The eight senators meet in private several times a week, alternating between Sen. John McCain’s and Sen. Charles Schumer’s offices. They sit in armchairs arranged in a circle and sip water or soft drinks as they debate temporary workers and border security. In a capital riven by partisanship and gridlock, they are determined to be the exception and actually get something done.
This is immigration reform’s “Gang of Eight.” With them lies the best hope in years for overhauling the nation’s byzantine immigration laws — and they know it. That’s partly why they are, by all accounts, working amazingly well together as a self-imposed deadline approaches for their sweeping legislation to be released. The progress is happening even though the group includes some of the Senate’s most outsized personalities.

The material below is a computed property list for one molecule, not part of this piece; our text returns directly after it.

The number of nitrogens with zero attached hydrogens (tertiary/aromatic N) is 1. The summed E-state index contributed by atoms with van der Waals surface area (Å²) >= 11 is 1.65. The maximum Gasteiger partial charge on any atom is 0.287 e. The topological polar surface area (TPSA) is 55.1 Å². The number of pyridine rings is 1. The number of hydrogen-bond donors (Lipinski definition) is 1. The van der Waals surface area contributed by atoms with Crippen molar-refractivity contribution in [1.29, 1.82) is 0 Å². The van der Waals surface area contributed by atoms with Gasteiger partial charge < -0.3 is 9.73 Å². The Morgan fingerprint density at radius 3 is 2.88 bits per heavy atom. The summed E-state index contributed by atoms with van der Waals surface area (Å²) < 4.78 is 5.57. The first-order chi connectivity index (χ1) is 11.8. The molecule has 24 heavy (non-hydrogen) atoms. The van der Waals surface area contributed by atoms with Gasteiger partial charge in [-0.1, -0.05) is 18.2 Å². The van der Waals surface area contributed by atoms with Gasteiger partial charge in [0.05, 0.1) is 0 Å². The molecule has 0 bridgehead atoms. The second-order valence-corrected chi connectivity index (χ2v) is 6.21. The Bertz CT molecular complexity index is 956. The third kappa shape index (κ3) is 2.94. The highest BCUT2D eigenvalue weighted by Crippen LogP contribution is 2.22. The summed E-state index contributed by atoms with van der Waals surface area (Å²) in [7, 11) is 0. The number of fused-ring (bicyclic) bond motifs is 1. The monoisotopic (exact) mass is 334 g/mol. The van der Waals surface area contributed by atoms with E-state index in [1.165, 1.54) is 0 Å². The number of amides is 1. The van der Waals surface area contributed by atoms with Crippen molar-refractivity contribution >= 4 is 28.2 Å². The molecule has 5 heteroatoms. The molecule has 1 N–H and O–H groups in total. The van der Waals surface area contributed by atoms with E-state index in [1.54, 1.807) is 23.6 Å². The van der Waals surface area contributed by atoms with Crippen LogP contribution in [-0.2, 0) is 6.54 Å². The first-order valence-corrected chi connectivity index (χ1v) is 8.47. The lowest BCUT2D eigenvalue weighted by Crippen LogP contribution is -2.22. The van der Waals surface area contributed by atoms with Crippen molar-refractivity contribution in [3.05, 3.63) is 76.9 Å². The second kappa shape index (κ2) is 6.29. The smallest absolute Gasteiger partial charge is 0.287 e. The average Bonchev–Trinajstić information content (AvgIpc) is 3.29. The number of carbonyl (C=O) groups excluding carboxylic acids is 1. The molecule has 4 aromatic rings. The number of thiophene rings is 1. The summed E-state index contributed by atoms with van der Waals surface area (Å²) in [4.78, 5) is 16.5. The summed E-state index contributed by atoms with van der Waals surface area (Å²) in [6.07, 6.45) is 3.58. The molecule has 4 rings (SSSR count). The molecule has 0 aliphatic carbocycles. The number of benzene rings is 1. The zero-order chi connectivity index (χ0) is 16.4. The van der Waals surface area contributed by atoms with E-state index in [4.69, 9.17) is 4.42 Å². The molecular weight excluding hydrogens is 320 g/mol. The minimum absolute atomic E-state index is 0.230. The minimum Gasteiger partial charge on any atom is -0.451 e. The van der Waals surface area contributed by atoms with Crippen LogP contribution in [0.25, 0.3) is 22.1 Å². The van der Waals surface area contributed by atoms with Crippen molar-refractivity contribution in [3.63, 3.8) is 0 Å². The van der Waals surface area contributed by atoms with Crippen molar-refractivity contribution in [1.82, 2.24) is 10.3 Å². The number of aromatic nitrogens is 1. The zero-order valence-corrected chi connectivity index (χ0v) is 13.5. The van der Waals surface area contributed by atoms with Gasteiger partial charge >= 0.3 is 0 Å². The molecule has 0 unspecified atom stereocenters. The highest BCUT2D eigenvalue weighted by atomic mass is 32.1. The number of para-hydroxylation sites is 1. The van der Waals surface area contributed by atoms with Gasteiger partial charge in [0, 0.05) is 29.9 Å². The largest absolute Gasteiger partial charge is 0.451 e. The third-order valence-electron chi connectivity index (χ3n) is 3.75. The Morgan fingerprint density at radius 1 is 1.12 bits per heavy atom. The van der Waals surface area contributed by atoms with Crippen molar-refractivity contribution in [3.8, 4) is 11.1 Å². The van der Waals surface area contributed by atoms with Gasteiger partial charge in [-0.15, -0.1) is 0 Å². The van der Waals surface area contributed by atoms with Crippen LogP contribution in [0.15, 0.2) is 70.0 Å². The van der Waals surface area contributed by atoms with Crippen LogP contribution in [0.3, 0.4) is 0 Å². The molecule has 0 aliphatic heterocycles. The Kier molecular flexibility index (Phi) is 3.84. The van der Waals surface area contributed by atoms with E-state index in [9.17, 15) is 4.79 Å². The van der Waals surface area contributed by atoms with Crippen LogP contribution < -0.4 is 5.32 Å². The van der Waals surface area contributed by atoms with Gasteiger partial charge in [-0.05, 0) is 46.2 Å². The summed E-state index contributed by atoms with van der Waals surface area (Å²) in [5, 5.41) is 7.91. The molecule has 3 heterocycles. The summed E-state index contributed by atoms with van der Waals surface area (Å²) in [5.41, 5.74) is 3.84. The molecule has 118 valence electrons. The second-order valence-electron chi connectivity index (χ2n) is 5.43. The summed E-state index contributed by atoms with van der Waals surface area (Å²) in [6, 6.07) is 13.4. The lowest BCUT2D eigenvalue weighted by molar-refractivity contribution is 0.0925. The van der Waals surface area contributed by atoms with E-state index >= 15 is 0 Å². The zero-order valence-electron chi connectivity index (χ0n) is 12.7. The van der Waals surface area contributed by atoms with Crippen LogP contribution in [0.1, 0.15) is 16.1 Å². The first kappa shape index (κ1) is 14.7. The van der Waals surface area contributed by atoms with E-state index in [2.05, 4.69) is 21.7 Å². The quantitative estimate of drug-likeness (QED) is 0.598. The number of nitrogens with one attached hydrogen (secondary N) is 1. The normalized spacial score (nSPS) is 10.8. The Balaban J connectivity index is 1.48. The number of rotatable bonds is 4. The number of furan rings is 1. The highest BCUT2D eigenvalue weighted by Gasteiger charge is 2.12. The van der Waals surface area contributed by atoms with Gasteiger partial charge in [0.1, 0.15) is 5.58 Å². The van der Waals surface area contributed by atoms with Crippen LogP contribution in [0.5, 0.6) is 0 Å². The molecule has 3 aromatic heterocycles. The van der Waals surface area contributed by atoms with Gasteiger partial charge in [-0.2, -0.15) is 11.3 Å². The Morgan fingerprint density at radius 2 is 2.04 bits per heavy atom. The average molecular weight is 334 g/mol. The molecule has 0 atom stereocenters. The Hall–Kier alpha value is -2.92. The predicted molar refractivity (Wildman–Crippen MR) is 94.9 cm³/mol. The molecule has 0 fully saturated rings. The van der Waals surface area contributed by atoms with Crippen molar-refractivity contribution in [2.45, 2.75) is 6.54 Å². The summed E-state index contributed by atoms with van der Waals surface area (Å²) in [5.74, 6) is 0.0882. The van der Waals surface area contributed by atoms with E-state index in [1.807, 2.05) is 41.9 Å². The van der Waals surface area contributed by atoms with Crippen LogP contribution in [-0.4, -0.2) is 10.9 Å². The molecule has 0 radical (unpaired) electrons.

“I tell you what, this is one of the best experiences I’ve had. Everybody’s serious, everybody’s knowledgeable, they’ve been around the issue,” said Sen. Lindsey Graham-R-S.C., who’s up for re-election next year and facing a potential GOP primary challenge from the right.
In addition to McCain, R-Ariz., Schumer, D-N.Y., and Graham, the gang includes Sens. Marco Rubio, R-Fla., a potential 2016 presidential candidate; Dick Durbin, D-Ill.; Jeff Flake, R-Ariz.; Michael Bennet, D-Colo.; and Robert Menendez, D-N.J., who’s battling allegations related to his ties to one of his donors.